PD Editorial: Pulling of gun raises questions, fears
How extensive does a perceived threat need to be before a police officer is permitted by policy and practice to draw a weapon in the line of duty? How quickly should a civilian comply with an officer’s directives — including a request to remove a hand from a pocket — even though the individual has done nothing wrong?
These are some of the questions raised by a video that went viral last week of a Rohnert Park police officer pulling his weapon during a verbal confrontation with a homeowner outside his cul-de-sac home.
It’s the latest in a string of videos and police confrontations that have fueled a national debate about use of excessive force by police officers.
But how much this video contributes to that discussion is still up for debate.
By all indications, the decision by the Rohnert Park officer to draw his service handgun and hold it unholstered during this encounter was a poor one. Given the circumstances, it was unwarranted and inexcusable. The only redeeming aspect is that the officer had the good sense to keep the weapon pointed down and prevented the confrontation from escalating by, after about three minutes, getting in his car and driving away.
At the same time, there’s much that’s still unclear about this incident including what motivated the police officer, identified as Dave Rodriguez, to cruise down that residential street in the first place? Had there been a string of burglaries in the area? Was there something about the conduct of the resident, Don McComas, that raised suspicions?
While the officer certainly could have handled the situation more professionally, McComas, by the tone of his voice and general combativeness, could have done more to defuse the situation as well.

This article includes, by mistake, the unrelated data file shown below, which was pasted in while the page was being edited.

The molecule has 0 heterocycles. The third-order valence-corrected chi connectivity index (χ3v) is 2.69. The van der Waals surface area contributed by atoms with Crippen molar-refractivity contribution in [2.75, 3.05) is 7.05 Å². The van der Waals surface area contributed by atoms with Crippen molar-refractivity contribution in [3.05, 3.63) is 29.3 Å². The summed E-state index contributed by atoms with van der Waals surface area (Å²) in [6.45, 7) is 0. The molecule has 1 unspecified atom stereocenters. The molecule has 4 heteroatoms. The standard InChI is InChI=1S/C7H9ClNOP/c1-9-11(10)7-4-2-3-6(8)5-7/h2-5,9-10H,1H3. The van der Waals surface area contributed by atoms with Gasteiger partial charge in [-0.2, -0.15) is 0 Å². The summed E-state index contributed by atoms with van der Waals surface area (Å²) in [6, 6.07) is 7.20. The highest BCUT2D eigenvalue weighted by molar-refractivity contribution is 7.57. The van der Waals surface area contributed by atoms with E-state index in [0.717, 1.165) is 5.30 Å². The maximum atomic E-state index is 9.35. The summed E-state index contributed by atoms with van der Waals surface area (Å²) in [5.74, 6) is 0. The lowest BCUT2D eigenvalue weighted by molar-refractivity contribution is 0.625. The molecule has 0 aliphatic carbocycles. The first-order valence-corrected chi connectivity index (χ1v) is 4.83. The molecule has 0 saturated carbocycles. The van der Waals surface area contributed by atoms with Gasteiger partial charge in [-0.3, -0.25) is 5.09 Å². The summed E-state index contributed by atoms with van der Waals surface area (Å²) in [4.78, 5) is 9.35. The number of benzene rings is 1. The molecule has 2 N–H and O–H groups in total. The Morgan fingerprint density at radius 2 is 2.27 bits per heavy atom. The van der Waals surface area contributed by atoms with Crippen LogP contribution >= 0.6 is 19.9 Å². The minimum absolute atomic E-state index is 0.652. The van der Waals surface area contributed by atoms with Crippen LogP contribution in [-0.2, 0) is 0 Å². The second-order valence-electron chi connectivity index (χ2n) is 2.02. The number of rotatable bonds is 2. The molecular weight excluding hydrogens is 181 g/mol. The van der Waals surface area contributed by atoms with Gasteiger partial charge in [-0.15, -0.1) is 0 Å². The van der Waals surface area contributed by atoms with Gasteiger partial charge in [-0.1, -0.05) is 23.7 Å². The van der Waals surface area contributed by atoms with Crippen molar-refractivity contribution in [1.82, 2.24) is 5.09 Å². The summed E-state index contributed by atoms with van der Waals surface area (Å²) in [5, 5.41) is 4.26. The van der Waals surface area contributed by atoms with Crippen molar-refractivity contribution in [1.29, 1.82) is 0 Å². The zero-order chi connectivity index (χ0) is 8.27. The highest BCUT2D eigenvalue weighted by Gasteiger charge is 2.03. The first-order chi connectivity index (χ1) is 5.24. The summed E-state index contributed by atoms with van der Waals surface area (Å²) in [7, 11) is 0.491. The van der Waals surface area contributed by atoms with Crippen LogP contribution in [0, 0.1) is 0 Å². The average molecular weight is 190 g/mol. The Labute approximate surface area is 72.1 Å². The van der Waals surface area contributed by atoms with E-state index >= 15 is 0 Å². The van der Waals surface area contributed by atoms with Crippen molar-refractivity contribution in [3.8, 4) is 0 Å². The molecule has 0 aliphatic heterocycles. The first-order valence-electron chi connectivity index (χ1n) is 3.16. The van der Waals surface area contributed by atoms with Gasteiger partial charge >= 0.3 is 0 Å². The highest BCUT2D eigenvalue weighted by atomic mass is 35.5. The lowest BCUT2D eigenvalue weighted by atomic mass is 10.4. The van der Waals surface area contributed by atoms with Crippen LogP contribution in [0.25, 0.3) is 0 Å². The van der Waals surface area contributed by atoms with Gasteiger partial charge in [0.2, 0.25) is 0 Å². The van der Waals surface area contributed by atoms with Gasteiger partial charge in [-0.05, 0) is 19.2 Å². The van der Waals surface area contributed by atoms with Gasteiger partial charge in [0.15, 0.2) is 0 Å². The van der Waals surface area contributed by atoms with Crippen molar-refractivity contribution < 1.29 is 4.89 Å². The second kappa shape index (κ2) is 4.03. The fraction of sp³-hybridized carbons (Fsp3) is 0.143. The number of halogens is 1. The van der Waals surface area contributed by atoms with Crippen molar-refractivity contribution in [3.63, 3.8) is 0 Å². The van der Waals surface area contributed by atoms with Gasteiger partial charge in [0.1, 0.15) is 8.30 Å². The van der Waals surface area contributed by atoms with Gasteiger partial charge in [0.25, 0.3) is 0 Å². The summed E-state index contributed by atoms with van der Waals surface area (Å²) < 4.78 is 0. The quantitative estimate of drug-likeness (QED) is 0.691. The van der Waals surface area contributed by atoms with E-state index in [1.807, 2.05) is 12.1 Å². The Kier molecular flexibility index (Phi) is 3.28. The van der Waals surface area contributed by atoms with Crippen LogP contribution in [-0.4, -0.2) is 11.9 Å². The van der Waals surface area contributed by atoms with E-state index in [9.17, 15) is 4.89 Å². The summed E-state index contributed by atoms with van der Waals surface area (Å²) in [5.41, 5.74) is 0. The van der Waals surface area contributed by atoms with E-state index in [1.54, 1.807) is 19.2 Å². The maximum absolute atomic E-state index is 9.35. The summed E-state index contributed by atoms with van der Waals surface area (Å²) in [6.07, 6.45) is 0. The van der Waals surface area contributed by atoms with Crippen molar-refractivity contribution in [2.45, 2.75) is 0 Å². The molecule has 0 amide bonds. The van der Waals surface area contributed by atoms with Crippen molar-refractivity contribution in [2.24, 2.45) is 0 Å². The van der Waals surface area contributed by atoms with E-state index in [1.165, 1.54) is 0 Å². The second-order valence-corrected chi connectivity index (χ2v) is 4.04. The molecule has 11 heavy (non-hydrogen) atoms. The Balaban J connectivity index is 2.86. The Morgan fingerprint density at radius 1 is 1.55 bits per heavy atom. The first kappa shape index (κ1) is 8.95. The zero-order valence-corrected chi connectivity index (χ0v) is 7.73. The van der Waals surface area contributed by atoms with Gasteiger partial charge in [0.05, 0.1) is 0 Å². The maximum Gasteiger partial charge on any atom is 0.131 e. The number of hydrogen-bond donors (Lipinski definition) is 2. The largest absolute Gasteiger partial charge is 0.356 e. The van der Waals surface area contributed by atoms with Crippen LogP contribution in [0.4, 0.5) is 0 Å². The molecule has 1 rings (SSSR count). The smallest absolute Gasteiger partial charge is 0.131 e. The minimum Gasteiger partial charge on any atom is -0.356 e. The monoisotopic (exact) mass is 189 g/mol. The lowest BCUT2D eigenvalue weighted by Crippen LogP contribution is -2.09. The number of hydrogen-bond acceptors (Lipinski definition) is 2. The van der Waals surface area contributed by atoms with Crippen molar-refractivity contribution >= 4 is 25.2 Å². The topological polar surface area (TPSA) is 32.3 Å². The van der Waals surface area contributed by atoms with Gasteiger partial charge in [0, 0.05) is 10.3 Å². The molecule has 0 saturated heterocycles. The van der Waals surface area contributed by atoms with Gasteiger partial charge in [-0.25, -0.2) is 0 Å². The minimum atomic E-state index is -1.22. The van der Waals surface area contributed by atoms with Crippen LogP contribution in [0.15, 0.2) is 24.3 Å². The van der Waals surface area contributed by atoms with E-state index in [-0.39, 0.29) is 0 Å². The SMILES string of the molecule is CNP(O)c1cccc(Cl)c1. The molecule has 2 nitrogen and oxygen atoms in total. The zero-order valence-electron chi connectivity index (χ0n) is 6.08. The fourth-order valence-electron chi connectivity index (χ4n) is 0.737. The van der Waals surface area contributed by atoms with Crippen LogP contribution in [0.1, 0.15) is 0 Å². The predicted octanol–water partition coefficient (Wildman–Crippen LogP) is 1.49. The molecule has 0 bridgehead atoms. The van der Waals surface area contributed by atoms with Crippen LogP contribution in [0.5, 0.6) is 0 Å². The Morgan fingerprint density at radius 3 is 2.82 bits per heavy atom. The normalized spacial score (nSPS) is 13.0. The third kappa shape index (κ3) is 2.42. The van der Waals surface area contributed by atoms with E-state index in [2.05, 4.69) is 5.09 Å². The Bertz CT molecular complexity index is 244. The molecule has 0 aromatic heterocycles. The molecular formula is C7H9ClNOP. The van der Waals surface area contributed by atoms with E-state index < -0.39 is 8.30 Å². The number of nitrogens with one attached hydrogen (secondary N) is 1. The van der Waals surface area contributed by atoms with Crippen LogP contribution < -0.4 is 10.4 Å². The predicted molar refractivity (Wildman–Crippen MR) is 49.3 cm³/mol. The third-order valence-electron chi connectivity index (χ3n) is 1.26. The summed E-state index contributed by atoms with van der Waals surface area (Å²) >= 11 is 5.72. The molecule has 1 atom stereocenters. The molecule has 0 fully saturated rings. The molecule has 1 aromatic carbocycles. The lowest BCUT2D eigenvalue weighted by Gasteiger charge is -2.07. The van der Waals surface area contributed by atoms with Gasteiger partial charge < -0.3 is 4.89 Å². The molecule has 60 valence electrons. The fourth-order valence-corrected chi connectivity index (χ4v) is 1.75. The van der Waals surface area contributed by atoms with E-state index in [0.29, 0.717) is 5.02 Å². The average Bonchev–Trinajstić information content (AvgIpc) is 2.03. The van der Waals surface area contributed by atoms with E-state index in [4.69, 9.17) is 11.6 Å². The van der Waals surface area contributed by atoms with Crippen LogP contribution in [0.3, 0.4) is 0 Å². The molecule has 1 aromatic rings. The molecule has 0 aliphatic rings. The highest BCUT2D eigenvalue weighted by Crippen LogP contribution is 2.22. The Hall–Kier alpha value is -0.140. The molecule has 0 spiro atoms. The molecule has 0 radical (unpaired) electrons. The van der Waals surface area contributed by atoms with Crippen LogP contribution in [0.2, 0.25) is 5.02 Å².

Unfortunately, since then, this situation has unfolded as one might expect. The city of Rohnert Park has announced that the officer has been put on paid administrative leave while the incident is investigated. The video has gone viral, and McComas has hired two local attorneys who say they plan to file a claim against the city that his civil rights were violated.
“Families should not have to live in fear that they will be hurt by law enforcement,” said attorney Jarin Beck.
There’s no disputing that. But color us skeptical about the attorneys’ claims that this episode is similar to that of Andy Lopez, who was shot by a sheriff’s deputy in the fall of 2013 and that the only difference is that McComas had a camera.
That case involved a 13-year-old boy who was carrying what appeared to be an automatic weapon. Furthermore, Andy is not here today to tell his side of the story.
Trying to draw any kind of link in these cases is insensitive and opportunistic. There is no comparison.
Nevertheless, McComas has reason to be miffed. Whether he has cause to collect a claim is another matter. We await the results of the investigation.
As we’ve noted before, the vast majority of the nation’s police officers deserve the public’s admiration and respect. They also require the public’s trust and general cooperation. But that trust is not infallible. It’s something that’s put in jeopardy each time an officer is shown to abuse his or her authority. And the public has seen far too many examples of late.
By and large, everyone would be better served if, during encounters like this, guns and tempers were kept holstered.